Saturday, April 6, 2019

Pet Sematary (2019)



Maybe I would have been better off skipping the early version of this film. You know, the one from 1989 that is a favorite of kids who grew up in the 80s. I'd never seen it before this year but in anticipation of the remake, I went to that well and took a draught. The film was terrible, and I will be making some comparisons in just a moment, but the premise had potential. It's that potential that made this movie seem so promising. Unfortunately both the first film and the trailers tell you everything that is going to happen, and there is just not enough to justify this movie, even though it is a dozen times better than the original.

Let's get a few of the comparisons out of the way. Starting with the cat, this movie is better cast. The animal that plays "Church" the first return visitor from the Pet Sematary of the title is great. He looks like a real pet at the start of the film, and the shape he is in near the end fits pretty well. I don't think Director mary Lambert cared much about the Pet" part of the story in 1989, but the directors here, Kevin Kölsch and Dennis Widmyer emphasize the cat a lot more and it adds to the creepy vibe of the film.  Also, the actors in the family are all much more invested and effective than the original cast family. The two biggest adds are Jete Laurence as the doomed daughter Ellie and Jason Clarke as the bereaved father Louis Creed. Laurence has a degree of professionalism around her that makes her more believable in the role than her predecessor. Jason Clarke is simple a much better actor than the wooden and painful to watch Dale Midkiff. As he has shown in a variety of films, even bad ones, Clarke can convey emotions and function as a human being, which he does pretty well here. The one actor from the original that was not an embarrassment was veteran Fred Gwynne as the neighbor who knows secrets, Jud. In this go round we are provided the excellent John Lithgow, who lends gravitas and some skill to the supernatural explanations.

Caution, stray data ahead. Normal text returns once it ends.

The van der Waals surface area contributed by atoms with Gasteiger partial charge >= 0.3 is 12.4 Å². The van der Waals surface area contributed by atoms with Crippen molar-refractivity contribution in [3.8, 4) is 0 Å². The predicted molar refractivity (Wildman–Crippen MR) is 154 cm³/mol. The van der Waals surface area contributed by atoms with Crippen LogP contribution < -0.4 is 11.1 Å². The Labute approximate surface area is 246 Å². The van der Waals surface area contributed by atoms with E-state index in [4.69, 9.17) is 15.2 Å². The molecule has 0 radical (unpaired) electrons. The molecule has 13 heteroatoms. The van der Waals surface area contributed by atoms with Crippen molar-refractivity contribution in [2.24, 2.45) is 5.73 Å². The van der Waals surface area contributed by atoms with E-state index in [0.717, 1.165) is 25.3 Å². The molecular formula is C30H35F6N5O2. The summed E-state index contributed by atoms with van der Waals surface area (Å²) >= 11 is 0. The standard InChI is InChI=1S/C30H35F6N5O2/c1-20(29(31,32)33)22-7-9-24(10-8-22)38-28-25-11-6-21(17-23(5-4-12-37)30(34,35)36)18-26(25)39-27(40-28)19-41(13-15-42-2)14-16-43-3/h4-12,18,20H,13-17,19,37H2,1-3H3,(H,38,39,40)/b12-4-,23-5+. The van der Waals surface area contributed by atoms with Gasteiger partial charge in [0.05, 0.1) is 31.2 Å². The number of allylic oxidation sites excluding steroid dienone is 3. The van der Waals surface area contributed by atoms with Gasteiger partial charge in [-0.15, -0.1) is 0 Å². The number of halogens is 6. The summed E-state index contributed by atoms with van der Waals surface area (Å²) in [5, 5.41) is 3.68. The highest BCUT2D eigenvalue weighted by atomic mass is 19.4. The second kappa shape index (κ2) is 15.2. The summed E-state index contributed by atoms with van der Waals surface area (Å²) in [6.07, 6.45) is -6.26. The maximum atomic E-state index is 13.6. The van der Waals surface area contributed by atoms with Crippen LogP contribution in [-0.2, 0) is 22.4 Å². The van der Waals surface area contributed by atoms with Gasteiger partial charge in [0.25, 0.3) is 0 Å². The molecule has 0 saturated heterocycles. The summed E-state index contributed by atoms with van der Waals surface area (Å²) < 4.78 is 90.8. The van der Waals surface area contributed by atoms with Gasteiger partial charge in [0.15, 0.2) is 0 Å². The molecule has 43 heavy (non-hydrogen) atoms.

The main problem for me continues to be the story. The willingness to ignore what they know to be a dangerous action, both for a pet and a child, defies all the emotional pressures that are built up. Rachel, the mom played by Amy Seimetz, is incredulous at the action her husband must have done to get to the twist in the story, and so am I. A man who is learned, had several warning from the afterlife and also has some negative experience to go with it, simply is blinded by inconsolable loss. I suppose it could happen but all that is required is to think past the next day and I think you would back off. Maybe the one place that the previous film was more successful was in the use of the character Victor Pascow. He was visualized more ominously in the 89 version and was better used to set up how dire things could be. That character is substantially reduced in this rendering, and that is a weakness.

Local ritual was brought up early in the film as kids bury their pets, but other than one creepy sequence with kids wearing masks as they take a dog to his final resting place, there is just nothing that comes from this. The new directors and screenwriters wisely trimmed the role of the grandparents down. We never really hear from them and the unpleasant history of Rachel and her sister is presented with just enough detail to be horrifying and relevant without stealing too much focus from the main horror.